Largo park transformation to feature stormwater recycling, recreational amenities
A five-acre downtown Largo park is primed for stormwater improvements that will include a host of new visitor amenities and conservation features. Applied Sciences received permit approval for the City of Largo project from the Southwest Florida Water Management District in October 2011; construction is expected to begin in late 2012.
The project at Bayhead Park will replace a malfunctioning under-drain system in two existing stormwater retention ponds that ultimately discharge to Boca Ciega Bay, which is classified as an impaired water body. Plans call for eliminating faulty filters prone to clogging and harvesting stormwater from the catchment ponds to irrigate surrounding parklands, allowing pollutants to naturally percolate through the soil. That’s good news for Boca Ciega Bay and the City of Largo.
“Fewer discharges and better stormwater treatment upstream will benefit Boca Ciega Bay,” said Elie Araj, President of Applied Sciences. “At the same time, the City will be saving potable water now spent on irrigation and creating new amenities for park visitors.” The nutrient-rich stormwater recycled for irrigation will provide an added boon to the new landscape by fertilizing trees and grass.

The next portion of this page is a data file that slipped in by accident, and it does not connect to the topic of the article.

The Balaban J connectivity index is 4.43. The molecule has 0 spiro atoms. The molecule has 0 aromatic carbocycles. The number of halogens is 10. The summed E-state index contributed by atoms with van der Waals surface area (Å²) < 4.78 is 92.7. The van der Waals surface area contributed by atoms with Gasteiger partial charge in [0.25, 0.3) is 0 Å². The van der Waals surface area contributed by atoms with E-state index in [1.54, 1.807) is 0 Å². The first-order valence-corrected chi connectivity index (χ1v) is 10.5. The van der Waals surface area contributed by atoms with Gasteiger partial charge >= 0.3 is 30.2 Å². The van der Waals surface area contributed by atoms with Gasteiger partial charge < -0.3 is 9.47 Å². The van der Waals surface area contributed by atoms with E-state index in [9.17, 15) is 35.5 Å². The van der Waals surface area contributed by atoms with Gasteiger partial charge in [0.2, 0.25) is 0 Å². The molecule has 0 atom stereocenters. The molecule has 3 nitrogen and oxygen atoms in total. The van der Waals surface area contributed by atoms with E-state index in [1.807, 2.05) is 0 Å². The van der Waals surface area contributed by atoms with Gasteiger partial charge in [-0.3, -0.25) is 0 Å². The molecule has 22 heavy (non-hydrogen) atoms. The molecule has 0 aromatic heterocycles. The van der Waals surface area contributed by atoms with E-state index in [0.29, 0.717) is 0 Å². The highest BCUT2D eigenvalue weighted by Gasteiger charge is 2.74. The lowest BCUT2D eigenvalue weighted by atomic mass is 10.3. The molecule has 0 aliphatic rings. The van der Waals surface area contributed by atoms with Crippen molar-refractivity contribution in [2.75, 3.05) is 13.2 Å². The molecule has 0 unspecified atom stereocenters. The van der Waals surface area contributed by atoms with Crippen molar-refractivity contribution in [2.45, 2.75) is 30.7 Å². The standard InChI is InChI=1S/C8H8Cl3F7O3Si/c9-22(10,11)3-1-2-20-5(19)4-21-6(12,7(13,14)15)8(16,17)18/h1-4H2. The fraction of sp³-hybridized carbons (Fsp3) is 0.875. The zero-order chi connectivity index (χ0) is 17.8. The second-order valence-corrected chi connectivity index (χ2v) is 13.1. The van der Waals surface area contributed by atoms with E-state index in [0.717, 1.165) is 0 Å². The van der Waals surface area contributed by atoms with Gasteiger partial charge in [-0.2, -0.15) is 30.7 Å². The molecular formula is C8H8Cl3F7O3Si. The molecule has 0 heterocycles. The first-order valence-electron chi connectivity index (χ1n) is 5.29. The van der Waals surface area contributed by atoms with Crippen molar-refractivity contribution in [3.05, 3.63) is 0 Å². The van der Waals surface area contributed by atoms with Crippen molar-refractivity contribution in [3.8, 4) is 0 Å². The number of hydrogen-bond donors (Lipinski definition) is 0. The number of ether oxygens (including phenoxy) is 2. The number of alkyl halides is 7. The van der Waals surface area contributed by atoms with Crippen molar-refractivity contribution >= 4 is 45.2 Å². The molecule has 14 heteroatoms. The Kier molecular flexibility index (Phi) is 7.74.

New park amenities, designed by Applied Sciences’ project partner Ekistics Design Studio, will transform what are now sterile treatment ponds into a new focal point for the park. Features include a 1/2-mile paved recreation loop, hundreds of new pine and cypress trees, native shoreline plantings, restored woodland areas, park benches, and interpretive and educational signage. The park currently features lighted basketball courts, sand volleyball courts and a recreation center. Enhancements will essentially double the amount of usable recreational space for families and residents.
Prior to redesign, the park had what amounted to two single-purpose facilities: ponds and park, but they weren’t integrated, according to Tom Levin of Ekistics. Recreational enhancements such as the loop trail, and reintroduced pine trees in upland areas and cypress trees near the shoreline, will functionally and aesthetically connect the areas.
The project demonstrates the benefits of multi-purposing – looking beyond conventional engineering fixes to create recreational and public spaces that integrate rather than isolate stormwater treatment.
Applied Sciences’ principal project tasks included hydrologic investigations and modeling of existing conditions and alternative designs; LID options for incorporation into the retrofit and park redesign; design and permitting of the stormwater ponds; and construction bid services and inspection.